As an alternative note, I can thoroughly recommend the stories of Saki, after whom my fictional prize was named:

I also rather cheekily cited Somerset which actually refers to the British county but could equally have referred to W. Somerset Maugham, another great short story writer, who also has a real-life literary prize named after him:

Two great British short story writers.

Thanks for stopping by! If you do read this, please do leave a comment as I love to interact with my readers.

114/366

Short StoryMicrofiction
14

About the Creator

Rachel Deeming

Storyteller. Poet. Reviewer. Traveller.

I love to write. Check me out in the many places where I pop up:

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Comments (12)

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  • Angie the Archivist 📚🪶about a month ago

    So realistic… the family and friends all know a good thing when they read it! All cheering her on! Surely her masterpiece will get recognition sooner or later! I often think writing competitions are so subjective that even the same pieces, judged by the same people a year later, could have a totally different outcome.😵‍💫😳 You will soon be over halfway through your 366 micro fiction challenge 😃

  • Andy Pottsabout a month ago

    Yep, that's why I leave competitions to sports. Just run the race faster, throw the javelin further, score more goals. No subjective calls. Competitions and awards for writing (or music, film-making, art, baking cakes, whatever) might be fun but can never be more than a reflection of opinion. But, yes, it still hurts when I write something I'm excited about and then discover that nobody else cares!

  • Shirley Belkabout a month ago

    I love your cheekiness and am shocked that you haven't won a challenge...but you have won the hearts of so many us who read your work!

  • D.K. Shepardabout a month ago

    Really enjoyed and connected with this one as I’m sure so many on this platform would! I went to a writing conference on Friday and during one session there was a panel of agents present. The first pages of attendees’ novels were read aloud and the agents would raise their hands to indicate when they wouldn’t read any further, then when all hands were raised or the page was read fully they’d critique it. It’s just devastating when something you work so hard on doesn’t get received in the way you hope.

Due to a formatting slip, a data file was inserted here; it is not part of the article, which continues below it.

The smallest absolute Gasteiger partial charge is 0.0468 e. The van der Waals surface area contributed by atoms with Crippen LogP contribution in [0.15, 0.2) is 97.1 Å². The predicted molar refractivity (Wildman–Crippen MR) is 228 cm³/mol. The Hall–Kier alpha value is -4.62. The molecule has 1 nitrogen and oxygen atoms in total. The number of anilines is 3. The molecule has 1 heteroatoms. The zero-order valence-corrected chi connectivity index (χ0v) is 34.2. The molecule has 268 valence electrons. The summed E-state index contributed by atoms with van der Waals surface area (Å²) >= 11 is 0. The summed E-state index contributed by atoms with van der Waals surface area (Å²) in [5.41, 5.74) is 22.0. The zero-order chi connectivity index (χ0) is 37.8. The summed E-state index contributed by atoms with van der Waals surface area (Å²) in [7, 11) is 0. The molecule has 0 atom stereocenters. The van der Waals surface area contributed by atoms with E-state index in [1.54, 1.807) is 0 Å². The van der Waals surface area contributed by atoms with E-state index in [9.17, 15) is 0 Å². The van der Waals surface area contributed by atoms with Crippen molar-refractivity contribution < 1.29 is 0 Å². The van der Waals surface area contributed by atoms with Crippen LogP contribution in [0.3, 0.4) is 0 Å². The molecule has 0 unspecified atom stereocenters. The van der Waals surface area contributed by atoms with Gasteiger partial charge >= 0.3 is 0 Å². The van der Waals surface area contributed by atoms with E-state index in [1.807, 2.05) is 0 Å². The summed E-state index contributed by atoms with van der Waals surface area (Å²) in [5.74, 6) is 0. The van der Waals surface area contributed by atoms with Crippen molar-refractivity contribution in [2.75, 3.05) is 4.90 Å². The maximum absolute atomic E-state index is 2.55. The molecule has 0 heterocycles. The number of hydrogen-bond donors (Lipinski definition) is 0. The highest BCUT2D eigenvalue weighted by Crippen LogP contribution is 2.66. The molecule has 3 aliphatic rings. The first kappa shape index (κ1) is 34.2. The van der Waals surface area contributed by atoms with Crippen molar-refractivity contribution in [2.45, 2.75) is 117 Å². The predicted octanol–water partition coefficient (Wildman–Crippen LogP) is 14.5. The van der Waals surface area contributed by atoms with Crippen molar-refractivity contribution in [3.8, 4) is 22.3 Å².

• Caroline Cravenabout a month ago

    I think anyone who writes can relate to this story. (Or any other artistic and subjective venture!) Totally felt for Em when she bolted to the toilets afterwards. Such a good story Rachel. Wishing you all the writing success in the world.

  • Mark Gagnonabout a month ago

    I think we can all relate to this, especially with Vocal challenges. I have yet to understand how one of my stories can be selected as a top story but not make it as a runner-up. Strange world this be. Glad you've gotten some recognition though.

  • Cathy holmesabout a month ago

    Great story, and great insights. It's true, writing is subjective. There will always be people who like and don't like our work. Well said.

  • Novel Allenabout a month ago

    I see so many people with 4-6 wins and runners up. I long ago quit expecting anything from Vocal. If I rec a TS or Honorable mention or a spot on the Leaderboard, I thank them and move on. By now I know I will never get even a runner up spot, no matter how good my story is. I remember our 12 y/o writing a beautiful school essay, we told her how good it was. She didn't win and was devastated, she vowed never to write again, We do our best to encourage. Time will show her the way. All of our stories are winners, even if we are the only ones to see it,

  • John Coxabout a month ago

    Loved your story, Rachel, especially the upbeat ending!

  • Gerard DiLeoabout a month ago

    Resonating strongly. Thanks for this.

  • D. J. Reddallabout a month ago

    Richly allusive and encouraging to the underestimated but ingenious, ink-stained wretch? Surely this merits a loud and laudatory DEFTLY DONE!

  • Dharrsheena Raja Segarranabout a month ago

    Awww Em, I wish I could give her a hug. This is what I always tell people, just because they didn't win, doesn't mean their story ain't good. It all depends on what the judges like and don't like. There's a bias there. Loved your story!